The shape of a wave shows the movement of water particles inside the wave. Even though the wave moves forward, the particles in the wave will leave traces that form a circle. The circle of tracks made by particles will be smaller according to the greater depth below the surface of the wave.

The waves formed in the growth area are called “Sea” and the waves that have or can get out of the growth area are called “swell”. In its growth area, waves have a varying frequency, size, and direction of propagation, so that the sea surface appears irregular. Size variations and swell frequencies are limited to low-frequency waves that are close together, so that wave propagation is regular and clearly visible at sea level.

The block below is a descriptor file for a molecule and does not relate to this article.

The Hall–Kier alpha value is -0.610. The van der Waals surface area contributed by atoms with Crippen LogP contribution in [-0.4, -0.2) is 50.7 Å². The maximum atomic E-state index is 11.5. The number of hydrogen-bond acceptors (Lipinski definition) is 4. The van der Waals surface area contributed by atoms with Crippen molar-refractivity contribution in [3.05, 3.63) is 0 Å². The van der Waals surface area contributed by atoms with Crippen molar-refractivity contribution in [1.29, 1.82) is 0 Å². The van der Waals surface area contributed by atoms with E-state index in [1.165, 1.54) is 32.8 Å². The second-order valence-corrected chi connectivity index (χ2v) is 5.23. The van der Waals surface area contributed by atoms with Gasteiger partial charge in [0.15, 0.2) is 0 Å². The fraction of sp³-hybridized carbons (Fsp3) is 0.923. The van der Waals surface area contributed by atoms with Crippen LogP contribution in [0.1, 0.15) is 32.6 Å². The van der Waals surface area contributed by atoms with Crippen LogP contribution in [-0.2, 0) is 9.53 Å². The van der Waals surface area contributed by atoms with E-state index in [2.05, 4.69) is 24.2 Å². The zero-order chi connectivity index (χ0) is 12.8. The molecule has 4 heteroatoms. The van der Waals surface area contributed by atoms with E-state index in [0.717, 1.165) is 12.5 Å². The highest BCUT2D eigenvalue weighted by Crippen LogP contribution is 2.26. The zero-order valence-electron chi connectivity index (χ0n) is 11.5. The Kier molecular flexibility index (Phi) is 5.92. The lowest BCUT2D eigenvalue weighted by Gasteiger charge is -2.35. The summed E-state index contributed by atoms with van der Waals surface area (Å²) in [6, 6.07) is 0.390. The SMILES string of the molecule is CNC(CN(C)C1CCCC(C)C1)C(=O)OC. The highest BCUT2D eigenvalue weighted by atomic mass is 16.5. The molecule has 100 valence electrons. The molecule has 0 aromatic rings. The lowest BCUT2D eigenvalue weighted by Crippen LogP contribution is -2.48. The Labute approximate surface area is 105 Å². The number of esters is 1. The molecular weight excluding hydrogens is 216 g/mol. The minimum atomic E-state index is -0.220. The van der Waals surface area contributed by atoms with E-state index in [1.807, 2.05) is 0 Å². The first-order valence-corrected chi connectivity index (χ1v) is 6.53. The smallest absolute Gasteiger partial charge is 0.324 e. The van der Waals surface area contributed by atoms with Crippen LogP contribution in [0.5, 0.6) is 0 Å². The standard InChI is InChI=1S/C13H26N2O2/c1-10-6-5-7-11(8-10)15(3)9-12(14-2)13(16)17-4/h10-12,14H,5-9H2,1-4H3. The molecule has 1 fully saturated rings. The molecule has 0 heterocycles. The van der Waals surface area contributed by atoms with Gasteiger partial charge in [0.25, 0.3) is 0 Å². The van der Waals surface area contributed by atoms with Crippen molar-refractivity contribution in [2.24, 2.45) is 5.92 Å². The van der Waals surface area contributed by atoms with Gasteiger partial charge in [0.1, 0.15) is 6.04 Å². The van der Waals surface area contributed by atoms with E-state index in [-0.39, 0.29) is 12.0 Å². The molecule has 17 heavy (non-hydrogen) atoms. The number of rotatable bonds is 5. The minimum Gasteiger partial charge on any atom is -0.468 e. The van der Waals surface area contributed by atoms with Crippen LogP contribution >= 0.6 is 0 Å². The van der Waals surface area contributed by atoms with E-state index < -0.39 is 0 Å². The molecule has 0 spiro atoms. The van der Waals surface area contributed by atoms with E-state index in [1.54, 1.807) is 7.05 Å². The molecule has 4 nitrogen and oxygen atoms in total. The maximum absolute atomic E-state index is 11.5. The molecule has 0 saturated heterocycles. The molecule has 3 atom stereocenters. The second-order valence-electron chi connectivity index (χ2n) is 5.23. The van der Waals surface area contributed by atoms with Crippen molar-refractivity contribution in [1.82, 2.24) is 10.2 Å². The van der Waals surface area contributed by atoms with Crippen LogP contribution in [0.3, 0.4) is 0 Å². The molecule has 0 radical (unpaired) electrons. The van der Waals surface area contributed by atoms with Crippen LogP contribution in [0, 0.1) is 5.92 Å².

An explanation of the process of growing waves shows that short waves grow very fast, far faster than longer waves. This means that short waves get an energy supply that is greater than wind than long waves.

Wave classification based on size and cause (Pond and Pickard, 1983):

  • Ripples/capillary wave with a 1.7-meter wavelength and a period of fewer than 0.2 seconds are caused by surface tension and wind that is not too strong at sea level.
  • Wind waves (seas/wind waves) with wavelengths up to about 130 meters and a period of 0.2 to 0.9 seconds caused by wind.
  • Swell with a wavelength of up to hundreds of meters and a period of 0.9 – 15 seconds caused by a long wind blowing.
  • Tidal waves with wavelengths of several kilometers with periods of 5 hours, 12 hours, and 25 hours by fluctuations in the gravitational force of the Sun and Moon.

You may also like